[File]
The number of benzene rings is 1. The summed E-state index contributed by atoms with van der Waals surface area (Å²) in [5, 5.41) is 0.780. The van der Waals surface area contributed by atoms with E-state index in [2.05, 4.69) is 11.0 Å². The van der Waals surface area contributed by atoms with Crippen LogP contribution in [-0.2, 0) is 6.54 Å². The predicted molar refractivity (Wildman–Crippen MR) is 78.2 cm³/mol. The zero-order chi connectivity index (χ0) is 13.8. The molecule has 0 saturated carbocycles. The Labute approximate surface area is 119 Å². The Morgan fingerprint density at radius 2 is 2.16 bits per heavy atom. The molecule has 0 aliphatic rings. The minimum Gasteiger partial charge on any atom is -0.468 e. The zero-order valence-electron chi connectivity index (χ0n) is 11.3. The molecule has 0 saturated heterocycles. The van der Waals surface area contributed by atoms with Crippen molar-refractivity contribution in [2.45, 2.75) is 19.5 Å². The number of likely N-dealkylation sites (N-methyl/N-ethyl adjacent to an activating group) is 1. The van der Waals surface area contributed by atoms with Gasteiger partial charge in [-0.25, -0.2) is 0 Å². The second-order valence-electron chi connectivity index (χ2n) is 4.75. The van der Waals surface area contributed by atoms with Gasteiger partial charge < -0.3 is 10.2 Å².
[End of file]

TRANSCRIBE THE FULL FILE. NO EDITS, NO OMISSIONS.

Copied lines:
The number of benzene rings is 1. The summed E-state index contributed by atoms with van der Waals surface area (Å²) in [5, 5.41) is 0.780. The van der Waals surface area contributed by atoms with E-state index in [2.05, 4.69) is 11.0 Å². The van der Waals surface area contributed by atoms with Crippen LogP contribution in [-0.2, 0) is 6.54 Å². The predicted molar refractivity (Wildman–Crippen MR) is 78.2 cm³/mol. The zero-order chi connectivity index (χ0) is 13.8. The molecule has 0 saturated carbocycles. The Labute approximate surface area is 119 Å². The Morgan fingerprint density at radius 2 is 2.16 bits per heavy atom. The molecule has 0 aliphatic rings. The minimum Gasteiger partial charge on any atom is -0.468 e. The zero-order valence-electron chi connectivity index (χ0n) is 11.3. The molecule has 0 saturated heterocycles. The van der Waals surface area contributed by atoms with Crippen molar-refractivity contribution in [2.45, 2.75) is 19.5 Å². The number of likely N-dealkylation sites (N-methyl/N-ethyl adjacent to an activating group) is 1. The van der Waals surface area contributed by atoms with Gasteiger partial charge in [-0.25, -0.2) is 0 Å². The second-order valence-electron chi connectivity index (χ2n) is 4.75. The van der Waals surface area contributed by atoms with Gasteiger partial charge < -0.3 is 10.2 Å².